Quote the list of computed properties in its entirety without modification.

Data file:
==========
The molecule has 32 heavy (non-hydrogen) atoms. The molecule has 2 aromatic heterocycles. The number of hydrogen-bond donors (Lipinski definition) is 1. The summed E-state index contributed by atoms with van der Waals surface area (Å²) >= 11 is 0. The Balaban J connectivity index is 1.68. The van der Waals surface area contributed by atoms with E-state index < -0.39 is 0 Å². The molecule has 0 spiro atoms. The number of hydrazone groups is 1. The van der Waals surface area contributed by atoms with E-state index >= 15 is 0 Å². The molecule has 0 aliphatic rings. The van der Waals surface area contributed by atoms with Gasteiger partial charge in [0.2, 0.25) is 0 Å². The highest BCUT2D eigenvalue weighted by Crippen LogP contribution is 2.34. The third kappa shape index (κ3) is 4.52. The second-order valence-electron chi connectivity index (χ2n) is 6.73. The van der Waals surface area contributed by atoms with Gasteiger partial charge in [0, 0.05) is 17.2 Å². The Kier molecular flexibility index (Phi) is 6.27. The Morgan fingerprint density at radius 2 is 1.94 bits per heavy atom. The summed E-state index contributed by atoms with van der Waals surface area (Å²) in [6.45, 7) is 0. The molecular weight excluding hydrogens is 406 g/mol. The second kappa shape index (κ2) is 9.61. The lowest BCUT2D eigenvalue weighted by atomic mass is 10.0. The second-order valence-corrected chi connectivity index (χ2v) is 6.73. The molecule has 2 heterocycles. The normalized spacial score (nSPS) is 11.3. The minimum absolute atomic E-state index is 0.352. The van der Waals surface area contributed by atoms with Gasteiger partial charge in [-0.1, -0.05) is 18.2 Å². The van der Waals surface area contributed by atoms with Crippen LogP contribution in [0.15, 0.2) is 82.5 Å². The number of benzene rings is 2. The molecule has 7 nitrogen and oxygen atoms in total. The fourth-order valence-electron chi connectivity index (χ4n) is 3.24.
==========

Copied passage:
The molecule has 32 heavy (non-hydrogen) atoms. The molecule has 2 aromatic heterocycles. The number of hydrogen-bond donors (Lipinski definition) is 1. The summed E-state index contributed by atoms with van der Waals surface area (Å²) >= 11 is 0. The Balaban J connectivity index is 1.68. The van der Waals surface area contributed by atoms with E-state index < -0.39 is 0 Å². The molecule has 0 spiro atoms. The number of hydrazone groups is 1. The van der Waals surface area contributed by atoms with E-state index >= 15 is 0 Å². The molecule has 0 aliphatic rings. The van der Waals surface area contributed by atoms with Gasteiger partial charge in [0.2, 0.25) is 0 Å². The highest BCUT2D eigenvalue weighted by Crippen LogP contribution is 2.34. The third kappa shape index (κ3) is 4.52. The second-order valence-electron chi connectivity index (χ2n) is 6.73. The van der Waals surface area contributed by atoms with Gasteiger partial charge in [0, 0.05) is 17.2 Å². The Kier molecular flexibility index (Phi) is 6.27. The Morgan fingerprint density at radius 2 is 1.94 bits per heavy atom. The summed E-state index contributed by atoms with van der Waals surface area (Å²) in [6.45, 7) is 0. The molecular weight excluding hydrogens is 406 g/mol. The second kappa shape index (κ2) is 9.61. The lowest BCUT2D eigenvalue weighted by atomic mass is 10.0. The second-order valence-corrected chi connectivity index (χ2v) is 6.73. The molecule has 2 heterocycles. The normalized spacial score (nSPS) is 11.3. The minimum absolute atomic E-state index is 0.352. The van der Waals surface area contributed by atoms with Gasteiger partial charge in [-0.1, -0.05) is 18.2 Å². The van der Waals surface area contributed by atoms with Crippen LogP contribution in [0.15, 0.2) is 82.5 Å². The number of benzene rings is 2. The molecule has 7 nitrogen and oxygen atoms in total. The fourth-order valence-electron chi connectivity index (χ4n) is 3.24.